Book review: No Such Thing As Society

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It is perhaps the most notorious quote made by Margaret Thatcher during her eleven years in Downing Street:

“I think we have gone through a period when too many children and people have been given to understand “I have a problem, it is the Government’s job to cope with it!” or “I have a problem, I will go and get a grant to cope with it!” “I am homeless, the Government must house me!” and so they are casting their problems on society and who is society? There is no such thing!”

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The immortal words appeared in an interview in Woman’s Own soon after her third and final election victory in 1987. Later in the interview, she emphasised her point:

“There is no such thing as society. There is living tapestry of men and women and people and the beauty of that tapestry and the quality of our lives will depend upon how much each of us is prepared to take responsibility for ourselves and each of us prepared to turn round and help by our own efforts those who are unfortunate.”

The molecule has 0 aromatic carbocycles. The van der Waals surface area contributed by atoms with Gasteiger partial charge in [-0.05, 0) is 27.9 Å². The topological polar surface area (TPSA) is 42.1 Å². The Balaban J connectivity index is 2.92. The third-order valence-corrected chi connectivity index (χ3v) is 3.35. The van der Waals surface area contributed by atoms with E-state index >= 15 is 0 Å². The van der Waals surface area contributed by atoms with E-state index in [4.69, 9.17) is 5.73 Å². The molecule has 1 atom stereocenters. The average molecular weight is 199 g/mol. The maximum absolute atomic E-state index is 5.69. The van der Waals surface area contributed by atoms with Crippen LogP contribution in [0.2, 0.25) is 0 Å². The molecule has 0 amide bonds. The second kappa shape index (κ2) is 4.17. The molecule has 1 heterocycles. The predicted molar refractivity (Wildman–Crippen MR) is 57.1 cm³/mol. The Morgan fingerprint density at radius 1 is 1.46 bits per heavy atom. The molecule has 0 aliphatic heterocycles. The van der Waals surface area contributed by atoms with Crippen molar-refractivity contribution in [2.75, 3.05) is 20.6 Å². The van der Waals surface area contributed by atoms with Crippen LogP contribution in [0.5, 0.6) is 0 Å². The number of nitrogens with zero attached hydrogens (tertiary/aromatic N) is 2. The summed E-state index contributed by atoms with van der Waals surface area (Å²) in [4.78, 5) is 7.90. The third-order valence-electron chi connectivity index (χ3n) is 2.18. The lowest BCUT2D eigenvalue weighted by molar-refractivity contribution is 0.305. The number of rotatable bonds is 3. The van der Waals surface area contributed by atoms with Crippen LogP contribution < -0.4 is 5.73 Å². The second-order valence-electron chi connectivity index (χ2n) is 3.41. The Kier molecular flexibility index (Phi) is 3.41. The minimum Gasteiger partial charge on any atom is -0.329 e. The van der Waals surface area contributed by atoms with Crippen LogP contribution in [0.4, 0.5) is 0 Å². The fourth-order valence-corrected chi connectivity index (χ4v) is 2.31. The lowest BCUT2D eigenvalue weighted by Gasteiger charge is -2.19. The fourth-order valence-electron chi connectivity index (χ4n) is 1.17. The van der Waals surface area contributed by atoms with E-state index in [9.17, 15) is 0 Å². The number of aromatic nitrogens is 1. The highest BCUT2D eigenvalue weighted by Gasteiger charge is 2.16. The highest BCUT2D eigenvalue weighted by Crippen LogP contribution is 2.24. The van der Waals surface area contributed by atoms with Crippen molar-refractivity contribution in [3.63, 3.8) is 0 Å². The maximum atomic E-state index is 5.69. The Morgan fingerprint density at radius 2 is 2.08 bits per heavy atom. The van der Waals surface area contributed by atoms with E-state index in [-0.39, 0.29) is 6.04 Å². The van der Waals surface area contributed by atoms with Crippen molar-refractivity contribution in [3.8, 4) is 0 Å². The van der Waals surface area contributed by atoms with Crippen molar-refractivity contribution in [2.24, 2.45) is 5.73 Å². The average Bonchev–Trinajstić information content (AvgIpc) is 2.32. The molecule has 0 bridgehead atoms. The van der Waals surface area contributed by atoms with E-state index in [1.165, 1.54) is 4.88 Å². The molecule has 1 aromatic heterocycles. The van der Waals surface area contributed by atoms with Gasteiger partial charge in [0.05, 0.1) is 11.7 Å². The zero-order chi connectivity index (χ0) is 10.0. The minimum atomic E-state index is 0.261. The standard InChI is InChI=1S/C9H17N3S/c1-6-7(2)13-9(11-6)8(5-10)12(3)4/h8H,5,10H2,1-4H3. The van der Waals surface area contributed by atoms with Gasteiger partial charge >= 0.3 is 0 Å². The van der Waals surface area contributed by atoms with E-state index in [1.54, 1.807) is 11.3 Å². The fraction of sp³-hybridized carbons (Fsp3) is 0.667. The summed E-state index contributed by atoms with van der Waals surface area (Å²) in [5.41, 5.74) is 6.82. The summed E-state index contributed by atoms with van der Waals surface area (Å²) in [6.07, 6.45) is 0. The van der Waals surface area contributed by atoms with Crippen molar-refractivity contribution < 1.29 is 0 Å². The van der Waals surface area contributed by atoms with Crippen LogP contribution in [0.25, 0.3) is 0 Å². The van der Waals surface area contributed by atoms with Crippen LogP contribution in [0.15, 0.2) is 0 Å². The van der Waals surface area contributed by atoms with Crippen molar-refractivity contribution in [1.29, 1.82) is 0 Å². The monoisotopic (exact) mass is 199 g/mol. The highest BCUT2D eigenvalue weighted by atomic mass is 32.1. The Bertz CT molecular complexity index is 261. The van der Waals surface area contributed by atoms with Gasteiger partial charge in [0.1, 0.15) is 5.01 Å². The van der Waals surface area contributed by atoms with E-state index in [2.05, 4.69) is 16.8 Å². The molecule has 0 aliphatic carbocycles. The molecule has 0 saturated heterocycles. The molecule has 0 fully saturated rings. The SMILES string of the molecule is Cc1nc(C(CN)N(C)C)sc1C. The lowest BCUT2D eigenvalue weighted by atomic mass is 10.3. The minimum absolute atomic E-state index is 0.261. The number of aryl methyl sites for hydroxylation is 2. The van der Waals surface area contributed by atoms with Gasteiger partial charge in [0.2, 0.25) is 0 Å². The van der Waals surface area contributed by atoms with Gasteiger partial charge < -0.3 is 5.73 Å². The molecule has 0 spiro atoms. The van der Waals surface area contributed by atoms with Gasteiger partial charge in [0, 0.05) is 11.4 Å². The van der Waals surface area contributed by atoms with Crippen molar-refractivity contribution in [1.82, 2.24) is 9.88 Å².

Thatcher and her supporters liked to claim that the “no such thing as society” quote had been misquoted or even deliberately misunderstood by her opponents in a bid to discredit her. In fact, even in context, it is clear what she meant and that she meant what she said. As John Campbell has pointed out elsewhere: “It was not meaningful for the head of a government charged with administering {society} to maintain that it did not exist.”

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And as Andy McSmith points out in this excellent book, Thatcher’s outlook largely explains why the Eighties were such an unsettling decade for so many people. As a woman “brought up in conditions of economic security and who had married into money,” Thatcher didn’t appreciate how difficult life for many people in her realm had become. She generally had no sense of humour and in the decade of Live Aid never showed any interest in alleviating world poverty whatsoever.

And what a decade it was. Despite having read extensively about the Thatcher era and the fact that I’ve only come to this book five years after it was first published, McSmith still presents a remarkable number of viewpoints on the decade which were entirely new to me.

For anyone interested in what was both acceptable and unacceptable in the Eighties, this is an absolutely essential read.

No Such Thing As Society: A History Of Britain in the 1980s by Andy McSmith

(Published: Constable, 2011)

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